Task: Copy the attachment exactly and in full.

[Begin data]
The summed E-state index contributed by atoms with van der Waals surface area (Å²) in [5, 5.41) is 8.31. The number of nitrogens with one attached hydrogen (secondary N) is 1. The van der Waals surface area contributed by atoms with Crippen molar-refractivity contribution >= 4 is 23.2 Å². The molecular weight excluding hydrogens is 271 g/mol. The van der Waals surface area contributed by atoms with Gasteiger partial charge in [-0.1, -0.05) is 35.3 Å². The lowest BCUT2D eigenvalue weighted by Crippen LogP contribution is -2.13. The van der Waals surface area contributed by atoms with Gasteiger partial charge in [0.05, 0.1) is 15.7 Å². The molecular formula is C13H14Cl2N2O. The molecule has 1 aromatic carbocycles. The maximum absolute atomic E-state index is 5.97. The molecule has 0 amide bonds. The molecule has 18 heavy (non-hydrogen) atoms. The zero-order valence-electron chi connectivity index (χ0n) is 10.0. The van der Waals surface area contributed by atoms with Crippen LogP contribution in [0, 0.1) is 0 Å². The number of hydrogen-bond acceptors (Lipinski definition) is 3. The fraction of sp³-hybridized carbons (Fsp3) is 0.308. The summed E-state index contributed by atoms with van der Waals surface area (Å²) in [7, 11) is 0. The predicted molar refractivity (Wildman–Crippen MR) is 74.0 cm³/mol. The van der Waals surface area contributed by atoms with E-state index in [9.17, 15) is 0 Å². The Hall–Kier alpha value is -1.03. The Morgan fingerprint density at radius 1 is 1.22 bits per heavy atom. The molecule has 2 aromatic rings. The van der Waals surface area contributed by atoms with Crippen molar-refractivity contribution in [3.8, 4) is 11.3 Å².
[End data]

The summed E-state index contributed by atoms with van der Waals surface area (Å²) in [5, 5.41) is 8.31. The number of nitrogens with one attached hydrogen (secondary N) is 1. The van der Waals surface area contributed by atoms with Crippen molar-refractivity contribution >= 4 is 23.2 Å². The molecular weight excluding hydrogens is 271 g/mol. The van der Waals surface area contributed by atoms with Gasteiger partial charge in [-0.1, -0.05) is 35.3 Å². The lowest BCUT2D eigenvalue weighted by Crippen LogP contribution is -2.13. The van der Waals surface area contributed by atoms with Gasteiger partial charge in [0.05, 0.1) is 15.7 Å². The molecular formula is C13H14Cl2N2O. The molecule has 1 aromatic carbocycles. The maximum absolute atomic E-state index is 5.97. The molecule has 0 amide bonds. The molecule has 18 heavy (non-hydrogen) atoms. The zero-order valence-electron chi connectivity index (χ0n) is 10.0. The van der Waals surface area contributed by atoms with Crippen LogP contribution in [0, 0.1) is 0 Å². The number of hydrogen-bond acceptors (Lipinski definition) is 3. The fraction of sp³-hybridized carbons (Fsp3) is 0.308. The summed E-state index contributed by atoms with van der Waals surface area (Å²) in [7, 11) is 0. The predicted molar refractivity (Wildman–Crippen MR) is 74.0 cm³/mol. The van der Waals surface area contributed by atoms with E-state index in [9.17, 15) is 0 Å². The Hall–Kier alpha value is -1.03. The Morgan fingerprint density at radius 1 is 1.22 bits per heavy atom. The molecule has 2 aromatic rings. The van der Waals surface area contributed by atoms with Crippen molar-refractivity contribution in [3.8, 4) is 11.3 Å².